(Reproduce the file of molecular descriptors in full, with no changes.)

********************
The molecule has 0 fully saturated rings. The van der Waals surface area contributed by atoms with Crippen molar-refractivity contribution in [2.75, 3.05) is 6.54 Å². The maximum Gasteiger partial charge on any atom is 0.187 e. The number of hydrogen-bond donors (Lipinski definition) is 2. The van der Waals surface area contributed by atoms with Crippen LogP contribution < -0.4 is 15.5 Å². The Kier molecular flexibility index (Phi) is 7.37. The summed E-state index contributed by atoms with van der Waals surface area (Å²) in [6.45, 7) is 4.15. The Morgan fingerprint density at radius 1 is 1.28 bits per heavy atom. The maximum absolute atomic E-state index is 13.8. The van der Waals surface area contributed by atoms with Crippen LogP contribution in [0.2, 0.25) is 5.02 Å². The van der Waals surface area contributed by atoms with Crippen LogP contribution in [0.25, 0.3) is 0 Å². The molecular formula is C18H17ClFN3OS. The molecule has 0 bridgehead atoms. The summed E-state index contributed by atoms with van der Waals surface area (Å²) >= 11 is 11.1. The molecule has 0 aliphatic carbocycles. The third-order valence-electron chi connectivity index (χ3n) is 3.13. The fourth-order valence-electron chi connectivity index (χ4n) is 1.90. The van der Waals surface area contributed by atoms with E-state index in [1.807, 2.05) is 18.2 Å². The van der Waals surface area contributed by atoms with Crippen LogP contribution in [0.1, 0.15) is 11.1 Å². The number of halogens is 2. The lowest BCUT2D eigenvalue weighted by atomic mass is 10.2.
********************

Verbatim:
The molecule has 0 fully saturated rings. The van der Waals surface area contributed by atoms with Crippen molar-refractivity contribution in [2.75, 3.05) is 6.54 Å². The maximum Gasteiger partial charge on any atom is 0.187 e. The number of hydrogen-bond donors (Lipinski definition) is 2. The van der Waals surface area contributed by atoms with Crippen LogP contribution < -0.4 is 15.5 Å². The Kier molecular flexibility index (Phi) is 7.37. The summed E-state index contributed by atoms with van der Waals surface area (Å²) in [6.45, 7) is 4.15. The Morgan fingerprint density at radius 1 is 1.28 bits per heavy atom. The maximum absolute atomic E-state index is 13.8. The van der Waals surface area contributed by atoms with Crippen LogP contribution in [0.2, 0.25) is 5.02 Å². The van der Waals surface area contributed by atoms with Crippen LogP contribution in [0.25, 0.3) is 0 Å². The molecular formula is C18H17ClFN3OS. The molecule has 0 bridgehead atoms. The summed E-state index contributed by atoms with van der Waals surface area (Å²) >= 11 is 11.1. The molecule has 0 aliphatic carbocycles. The third-order valence-electron chi connectivity index (χ3n) is 3.13. The fourth-order valence-electron chi connectivity index (χ4n) is 1.90. The van der Waals surface area contributed by atoms with E-state index in [1.807, 2.05) is 18.2 Å². The van der Waals surface area contributed by atoms with Crippen LogP contribution in [0.1, 0.15) is 11.1 Å². The number of halogens is 2. The lowest BCUT2D eigenvalue weighted by atomic mass is 10.2.